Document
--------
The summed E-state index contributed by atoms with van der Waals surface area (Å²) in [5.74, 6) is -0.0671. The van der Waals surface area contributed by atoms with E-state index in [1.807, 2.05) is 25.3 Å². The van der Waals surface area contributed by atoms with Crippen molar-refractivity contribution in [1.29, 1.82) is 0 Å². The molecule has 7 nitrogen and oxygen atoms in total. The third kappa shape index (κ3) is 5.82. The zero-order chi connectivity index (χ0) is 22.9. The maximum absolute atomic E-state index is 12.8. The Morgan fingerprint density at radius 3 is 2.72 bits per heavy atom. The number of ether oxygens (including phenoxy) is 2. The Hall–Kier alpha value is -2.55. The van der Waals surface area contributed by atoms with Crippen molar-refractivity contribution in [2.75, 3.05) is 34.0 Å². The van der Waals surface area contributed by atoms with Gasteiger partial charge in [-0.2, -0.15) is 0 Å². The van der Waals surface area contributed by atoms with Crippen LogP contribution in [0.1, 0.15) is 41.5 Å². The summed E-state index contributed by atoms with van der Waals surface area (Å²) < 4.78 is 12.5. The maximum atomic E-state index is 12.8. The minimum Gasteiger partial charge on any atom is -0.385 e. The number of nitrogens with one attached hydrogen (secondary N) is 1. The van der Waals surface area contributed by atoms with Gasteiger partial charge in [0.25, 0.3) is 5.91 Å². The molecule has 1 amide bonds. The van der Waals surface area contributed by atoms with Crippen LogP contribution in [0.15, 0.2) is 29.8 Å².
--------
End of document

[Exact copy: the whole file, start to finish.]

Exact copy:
The summed E-state index contributed by atoms with van der Waals surface area (Å²) in [5.74, 6) is -0.0671. The van der Waals surface area contributed by atoms with E-state index in [1.807, 2.05) is 25.3 Å². The van der Waals surface area contributed by atoms with Crippen molar-refractivity contribution in [1.29, 1.82) is 0 Å². The molecule has 7 nitrogen and oxygen atoms in total. The third kappa shape index (κ3) is 5.82. The zero-order chi connectivity index (χ0) is 22.9. The maximum absolute atomic E-state index is 12.8. The Morgan fingerprint density at radius 3 is 2.72 bits per heavy atom. The number of ether oxygens (including phenoxy) is 2. The Hall–Kier alpha value is -2.55. The van der Waals surface area contributed by atoms with Crippen molar-refractivity contribution in [2.75, 3.05) is 34.0 Å². The van der Waals surface area contributed by atoms with Gasteiger partial charge in [-0.2, -0.15) is 0 Å². The van der Waals surface area contributed by atoms with Crippen LogP contribution in [0.1, 0.15) is 41.5 Å². The summed E-state index contributed by atoms with van der Waals surface area (Å²) < 4.78 is 12.5. The maximum atomic E-state index is 12.8. The minimum Gasteiger partial charge on any atom is -0.385 e. The number of nitrogens with one attached hydrogen (secondary N) is 1. The van der Waals surface area contributed by atoms with Gasteiger partial charge in [0.25, 0.3) is 5.91 Å². The molecule has 1 amide bonds. The van der Waals surface area contributed by atoms with Crippen LogP contribution in [0.15, 0.2) is 29.8 Å².